He was immediately plied by a great number of porters, who, like so many hungry wolves, laid hold on his baggage, and began to carry it off piecemeal, without his order or direction. Incensed at this officious insolence, he commanded them to desist, with many oaths and opprobrious terms that his anger suggested; and perceiving, that one of them did not seem to pay any regard to what he said, but marched off with his burthen, he snatched a cudgel out of his lacquey’s hand, and overtaking the fellow in a twinkling, brought him to the ground with one blow. He was instantly surrounded by the whole congregation of this canaille, who resented the injury which their brother had sustained, and would have taken immediate satisfaction on the aggressor, had not Pipes, seeing his master involved, brought the whole crew to his assistance, and exerted himself so manfully that the enemy were obliged to retreat with many marks of defeat, and menaces of interesting the commandant in their quarrel. Jolter, who knew and dreaded the power of the French governor, began to shake with apprehension, when he heard their repeated threats, but they durst not apply to this magistrate, who, upon a fair representation of the case, would have punished them severely for their rapacious and insolent behaviour. Peregrine, without further molestation, availed himself of his own attendants, who shouldered his baggage and followed him to the gate, where they were stopped by the sentinels until their names should be registered.
Mr. Jolter, who had undergone this examination before, resolved to profit by his experience, and cunningly represented his pupil as a young English lord. This intimation, supported by the appearance of his equipage, was no sooner communicated to the officer, than he turned out the guard, and ordered his soldiers to rest upon their arms, while his lordship passed in great state to the Lion d’Argent, where he took up his lodging for the night, resolving to set out for Paris next morning in a post-chaise.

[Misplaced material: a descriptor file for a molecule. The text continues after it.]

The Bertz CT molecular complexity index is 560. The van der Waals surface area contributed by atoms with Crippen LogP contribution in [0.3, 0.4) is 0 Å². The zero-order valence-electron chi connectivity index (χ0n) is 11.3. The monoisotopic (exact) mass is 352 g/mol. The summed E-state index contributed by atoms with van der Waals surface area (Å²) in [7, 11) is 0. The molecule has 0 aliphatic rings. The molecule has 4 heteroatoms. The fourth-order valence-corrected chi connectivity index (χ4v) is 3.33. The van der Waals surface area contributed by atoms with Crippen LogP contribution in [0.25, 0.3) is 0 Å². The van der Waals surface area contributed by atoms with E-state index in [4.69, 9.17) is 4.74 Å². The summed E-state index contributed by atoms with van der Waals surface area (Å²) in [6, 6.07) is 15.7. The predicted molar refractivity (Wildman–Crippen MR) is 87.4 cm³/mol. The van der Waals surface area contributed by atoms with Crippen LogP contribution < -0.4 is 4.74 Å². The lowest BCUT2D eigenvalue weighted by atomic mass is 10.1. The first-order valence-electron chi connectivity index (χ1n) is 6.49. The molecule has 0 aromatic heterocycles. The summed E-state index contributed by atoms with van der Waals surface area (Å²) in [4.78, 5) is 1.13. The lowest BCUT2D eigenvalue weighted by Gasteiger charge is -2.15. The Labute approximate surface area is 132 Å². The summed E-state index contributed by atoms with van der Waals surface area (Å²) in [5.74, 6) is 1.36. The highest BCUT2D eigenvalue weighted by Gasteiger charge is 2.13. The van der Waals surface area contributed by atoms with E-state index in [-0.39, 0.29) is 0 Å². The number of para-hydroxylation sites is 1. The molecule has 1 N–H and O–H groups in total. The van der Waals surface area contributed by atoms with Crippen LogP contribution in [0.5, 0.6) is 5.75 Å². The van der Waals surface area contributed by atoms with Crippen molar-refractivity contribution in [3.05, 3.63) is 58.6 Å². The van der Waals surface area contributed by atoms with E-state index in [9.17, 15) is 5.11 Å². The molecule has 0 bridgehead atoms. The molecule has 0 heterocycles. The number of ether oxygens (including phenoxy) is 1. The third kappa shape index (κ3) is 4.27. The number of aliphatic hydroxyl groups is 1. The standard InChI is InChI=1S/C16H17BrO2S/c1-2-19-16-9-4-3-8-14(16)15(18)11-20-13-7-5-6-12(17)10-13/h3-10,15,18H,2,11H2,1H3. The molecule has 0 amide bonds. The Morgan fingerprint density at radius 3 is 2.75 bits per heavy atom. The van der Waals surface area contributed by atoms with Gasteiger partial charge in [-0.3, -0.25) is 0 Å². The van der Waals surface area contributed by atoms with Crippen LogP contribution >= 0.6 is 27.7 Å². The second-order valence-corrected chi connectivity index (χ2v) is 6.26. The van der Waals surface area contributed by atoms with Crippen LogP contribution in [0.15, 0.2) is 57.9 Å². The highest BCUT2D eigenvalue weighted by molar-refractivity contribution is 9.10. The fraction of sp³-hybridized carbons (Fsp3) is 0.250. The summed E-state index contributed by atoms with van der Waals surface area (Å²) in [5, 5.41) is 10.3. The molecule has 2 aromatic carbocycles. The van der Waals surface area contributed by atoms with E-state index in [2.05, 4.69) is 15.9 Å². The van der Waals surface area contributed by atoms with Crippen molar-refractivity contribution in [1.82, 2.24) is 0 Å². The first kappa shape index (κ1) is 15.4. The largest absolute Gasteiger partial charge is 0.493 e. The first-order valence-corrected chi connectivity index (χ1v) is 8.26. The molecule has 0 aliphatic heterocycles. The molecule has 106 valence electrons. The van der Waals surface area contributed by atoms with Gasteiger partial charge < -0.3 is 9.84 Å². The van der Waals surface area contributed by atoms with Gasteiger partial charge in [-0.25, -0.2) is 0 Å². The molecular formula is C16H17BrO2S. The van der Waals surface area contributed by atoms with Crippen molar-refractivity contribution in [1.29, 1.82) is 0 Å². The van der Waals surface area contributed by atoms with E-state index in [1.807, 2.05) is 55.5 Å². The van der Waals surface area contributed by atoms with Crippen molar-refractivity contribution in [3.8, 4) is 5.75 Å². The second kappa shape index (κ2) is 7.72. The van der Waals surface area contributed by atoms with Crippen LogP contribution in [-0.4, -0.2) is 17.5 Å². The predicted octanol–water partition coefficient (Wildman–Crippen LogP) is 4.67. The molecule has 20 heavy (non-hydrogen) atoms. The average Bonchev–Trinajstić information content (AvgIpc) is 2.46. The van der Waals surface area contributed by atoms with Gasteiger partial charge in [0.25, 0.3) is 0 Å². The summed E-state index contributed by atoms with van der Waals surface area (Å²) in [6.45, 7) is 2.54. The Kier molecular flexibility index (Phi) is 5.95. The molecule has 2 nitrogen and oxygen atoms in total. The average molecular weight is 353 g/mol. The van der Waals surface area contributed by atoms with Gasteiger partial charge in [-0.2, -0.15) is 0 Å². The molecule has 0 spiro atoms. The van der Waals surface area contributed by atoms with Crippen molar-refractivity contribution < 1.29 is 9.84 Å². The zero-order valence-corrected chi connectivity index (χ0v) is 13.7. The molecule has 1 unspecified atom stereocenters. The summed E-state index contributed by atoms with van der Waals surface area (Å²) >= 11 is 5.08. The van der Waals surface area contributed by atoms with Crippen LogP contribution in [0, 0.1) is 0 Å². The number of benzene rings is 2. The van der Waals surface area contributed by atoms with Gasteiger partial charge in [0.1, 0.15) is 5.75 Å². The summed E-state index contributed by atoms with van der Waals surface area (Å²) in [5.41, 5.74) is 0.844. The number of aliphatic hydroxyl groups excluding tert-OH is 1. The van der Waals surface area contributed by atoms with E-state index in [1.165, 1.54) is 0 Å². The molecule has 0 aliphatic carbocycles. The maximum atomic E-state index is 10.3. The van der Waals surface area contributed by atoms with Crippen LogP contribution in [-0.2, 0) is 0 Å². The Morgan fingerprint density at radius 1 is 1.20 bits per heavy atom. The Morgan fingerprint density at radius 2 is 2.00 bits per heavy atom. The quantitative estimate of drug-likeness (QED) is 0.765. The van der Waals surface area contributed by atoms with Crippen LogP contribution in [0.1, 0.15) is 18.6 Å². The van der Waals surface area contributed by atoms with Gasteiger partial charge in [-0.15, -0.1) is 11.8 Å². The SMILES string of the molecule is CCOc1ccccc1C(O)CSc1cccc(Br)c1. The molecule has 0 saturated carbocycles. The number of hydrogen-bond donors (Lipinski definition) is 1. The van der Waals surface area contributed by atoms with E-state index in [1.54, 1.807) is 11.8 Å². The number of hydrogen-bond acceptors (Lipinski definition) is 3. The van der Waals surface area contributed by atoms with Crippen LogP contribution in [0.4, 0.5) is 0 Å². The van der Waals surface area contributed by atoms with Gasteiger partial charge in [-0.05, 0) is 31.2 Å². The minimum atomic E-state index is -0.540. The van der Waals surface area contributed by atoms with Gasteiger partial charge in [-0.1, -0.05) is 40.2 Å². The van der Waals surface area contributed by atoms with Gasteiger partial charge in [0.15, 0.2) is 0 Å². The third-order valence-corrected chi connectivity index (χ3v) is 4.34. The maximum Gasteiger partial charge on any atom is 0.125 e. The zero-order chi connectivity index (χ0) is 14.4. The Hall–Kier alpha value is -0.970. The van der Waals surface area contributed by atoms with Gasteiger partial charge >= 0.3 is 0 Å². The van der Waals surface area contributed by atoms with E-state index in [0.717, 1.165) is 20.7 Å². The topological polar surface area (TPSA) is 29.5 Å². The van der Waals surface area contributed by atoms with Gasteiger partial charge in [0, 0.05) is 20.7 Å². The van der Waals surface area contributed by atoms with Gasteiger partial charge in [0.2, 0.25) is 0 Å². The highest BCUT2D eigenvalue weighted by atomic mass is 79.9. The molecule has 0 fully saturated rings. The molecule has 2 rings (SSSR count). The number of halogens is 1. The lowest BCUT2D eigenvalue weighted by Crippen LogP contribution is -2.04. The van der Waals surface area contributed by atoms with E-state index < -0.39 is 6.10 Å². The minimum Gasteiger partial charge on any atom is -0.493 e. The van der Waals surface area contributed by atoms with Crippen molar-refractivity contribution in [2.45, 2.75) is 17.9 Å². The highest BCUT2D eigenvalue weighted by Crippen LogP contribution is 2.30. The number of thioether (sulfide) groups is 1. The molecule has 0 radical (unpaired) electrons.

The governor triumphed greatly in this piece of complaisance and respect with which they had been honoured, and resumed his beloved topic of discourse, in applauding the method and subordination of the French government, which was better calculated for maintaining order and protecting the people, than any constitution upon earth. Of their courteous attention to strangers, there needed no other proof than the compliment which had been paid to them, together with the governor’s connivance at Peregrine’s employing his own servants in carrying the baggage to the inn, contrary to the privilege of the inhabitants.
While he expatiated with a remarkable degree of self-indulgence on this subject, the valet-de-chambre coming into the room interrupted his harangue by telling his master that their trunks and portmanteaus must be carried to the custom-house, in order to be searched, and sealed with lead, which must remain untouched until their arrival at Paris.
Peregrine made no objection to this practice, which was in itself reasonable enough; but when he understood that the gate was besieged by another multitude of porters, who insisted upon their right of carrying the goods, and also of fixing their own price, he absolutely refused to comply with their demand. Nay, he chastised some of the most clamorous among them with his foot, and told them, that if their custom-house officers had a mind to examine his baggage, they might come to the inn for that purpose. The valet-de-chambre was abashed at this boldness of his master’s behaviour, which the lacquey, shrugging up his shoulders, observed, was bien a l’Anglaise; while the governor represented it as an indignity to the whole nation, and endeavoured to persuade his pupil to comply with the custom of the place. But Peregrine’s natural haughtiness of disposition hindered him from giving ear to Jolter’s wholesome advice; and in less than half-an-hour they observed a file of musketeers marching up to the gate. At sight of this detachment the tutor trembled, the valet grew pale, and the lacquey crossed himself; but our hero, without exhibiting any other symptoms than those of indignation, met them on the threshold, and with a ferocious air demanded their business. The corporal who commanded the file answered, with great deliberation, that he had orders to convey his baggage to the custom-house; and seeing the trunks standing in the entry, placed his men between them and the owner, while the porters that followed took them up, and proceeded to the douane without opposition.
Pickle was not mad enough to dispute the authority of this message; but in order to gall and specify his contempt for those who brought it, he called aloud to his valet, desiring him, in French, to accompany his things, and see that none of his linen and effects should be stolen by the searchers. The corporal, mortified at this satirical insinuation, darted a look of resentment at the author, as if he had been interested for the glory of his nation; and told him that he could perceive he was a stranger in France, or else he would have saved himself the trouble of such a needless precaution.
Last updated Monday, December 22, 2014 at 10:54